Monday, January 24, 2011



Every Wednesday the school I work at has a “soup and salad” luncheon. Various teachers throughout the school volunteer a couple weeks a semester to bring soup or salad for forty, and the other weeks that teacher gets to feast on someone else’s crockpot creation or fresh greens.

It’s a welcome mid-week break.

Last week was my turn to bring lunch, and I purchased the fixings for one gigantic salad. I opted to make the same creation I made first semester (blue cheese, pear, and Dijon oil vinegar dressing), and purchased the same amount of materials.

The problem? Apparently people are more hungry in October than January. Perhaps the other dishes were more appetizing; maybe serving an autumn fruit in the dead of winter was uncouth. Whatever the reason, the lunch period came and went and the second half of my salad never needed to be prepared.

Curtis and I have never been good at throwing things out. Whether it is the running shoes he wore in junior high (that I would love to trash) or the unappetizing leftovers (that I can’t take for lunch for the 17th day in a row), we are people that believe in using everything—especially food.

When I came home that day with a mountain of salad fixings, Curtis wasn’t overly dismayed. He loves salad. When I showed him that I had already purchased extra lettuce (in addition to the leftovers) for salad fixings, he added that we’d have to get creative.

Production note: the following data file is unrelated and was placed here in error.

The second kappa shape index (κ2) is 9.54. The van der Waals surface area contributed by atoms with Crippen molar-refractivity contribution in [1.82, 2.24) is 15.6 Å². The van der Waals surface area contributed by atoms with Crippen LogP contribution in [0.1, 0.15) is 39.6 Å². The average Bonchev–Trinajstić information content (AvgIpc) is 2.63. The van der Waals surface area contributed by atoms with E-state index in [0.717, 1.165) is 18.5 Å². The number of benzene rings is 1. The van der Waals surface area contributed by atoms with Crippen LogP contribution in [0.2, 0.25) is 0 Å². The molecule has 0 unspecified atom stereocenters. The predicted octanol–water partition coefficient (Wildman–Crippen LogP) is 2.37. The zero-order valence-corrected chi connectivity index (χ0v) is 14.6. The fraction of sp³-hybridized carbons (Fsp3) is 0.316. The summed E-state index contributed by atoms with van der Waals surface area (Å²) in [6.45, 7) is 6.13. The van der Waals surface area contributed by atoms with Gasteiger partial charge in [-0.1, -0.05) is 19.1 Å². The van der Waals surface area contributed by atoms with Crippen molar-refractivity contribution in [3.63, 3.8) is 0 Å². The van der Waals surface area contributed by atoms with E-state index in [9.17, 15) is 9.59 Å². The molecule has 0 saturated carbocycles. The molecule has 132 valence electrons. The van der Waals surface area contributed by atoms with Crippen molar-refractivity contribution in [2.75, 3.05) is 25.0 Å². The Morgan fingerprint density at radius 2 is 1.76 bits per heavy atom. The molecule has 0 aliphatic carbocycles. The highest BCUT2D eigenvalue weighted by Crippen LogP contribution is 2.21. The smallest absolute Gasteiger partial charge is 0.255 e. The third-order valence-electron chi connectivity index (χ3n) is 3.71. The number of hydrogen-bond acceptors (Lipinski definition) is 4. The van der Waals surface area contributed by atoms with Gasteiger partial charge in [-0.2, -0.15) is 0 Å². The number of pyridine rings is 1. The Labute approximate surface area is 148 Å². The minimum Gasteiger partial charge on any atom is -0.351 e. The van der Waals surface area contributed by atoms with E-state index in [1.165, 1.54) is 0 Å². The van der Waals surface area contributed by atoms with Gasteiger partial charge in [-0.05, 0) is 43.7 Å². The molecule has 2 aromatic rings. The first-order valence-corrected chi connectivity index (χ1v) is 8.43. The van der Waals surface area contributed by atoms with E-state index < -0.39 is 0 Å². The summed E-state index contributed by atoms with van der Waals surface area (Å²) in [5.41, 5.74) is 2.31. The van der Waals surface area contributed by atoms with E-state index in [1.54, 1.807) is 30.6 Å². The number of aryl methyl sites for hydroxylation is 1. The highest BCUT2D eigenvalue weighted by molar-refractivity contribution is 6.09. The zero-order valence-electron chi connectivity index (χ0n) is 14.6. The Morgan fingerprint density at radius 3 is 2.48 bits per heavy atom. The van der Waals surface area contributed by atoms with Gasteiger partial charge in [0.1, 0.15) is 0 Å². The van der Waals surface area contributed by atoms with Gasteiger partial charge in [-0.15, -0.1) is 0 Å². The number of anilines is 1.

After all, the clock was ticking.

We are on day five of the massive-salad-construction-project, and have made several lovely creations. The classic blue cheese and pear on Wednesday (for both lunch and dinner) morphed into blue cheese and apple on Friday, which was a nice change up from the taco salad consumed on Thursday for dinner and Friday for lunch. Over the weekend we continued trying to work through the massive pile of greens, with today’s salad-du-jour being one with salmon, avocado, tomato, cilantro and feta.

Yes, necessity is the mother of invention (or a new appreciation for, depending on how you look at it).

As would be expected, the greens are slowly starting to wilt, and we are down to our last eight cups. It’s anyone’s guess as to whether we will consume the greens before they need to be tossed. This much is clear, however: we gave it our best fight. If we lose, we will have done so struggling against the decomposition process until the bitter end.

And our vitamin and mineral levels will be all the better because of it.


  1. You are a rock star my friend! I could NOT eat that much salad!

  2. When I get to the point you are at, I throw it in a pan with some eggs and turn it into an omelette. Or a frittata. Or just scrambled mess with greens.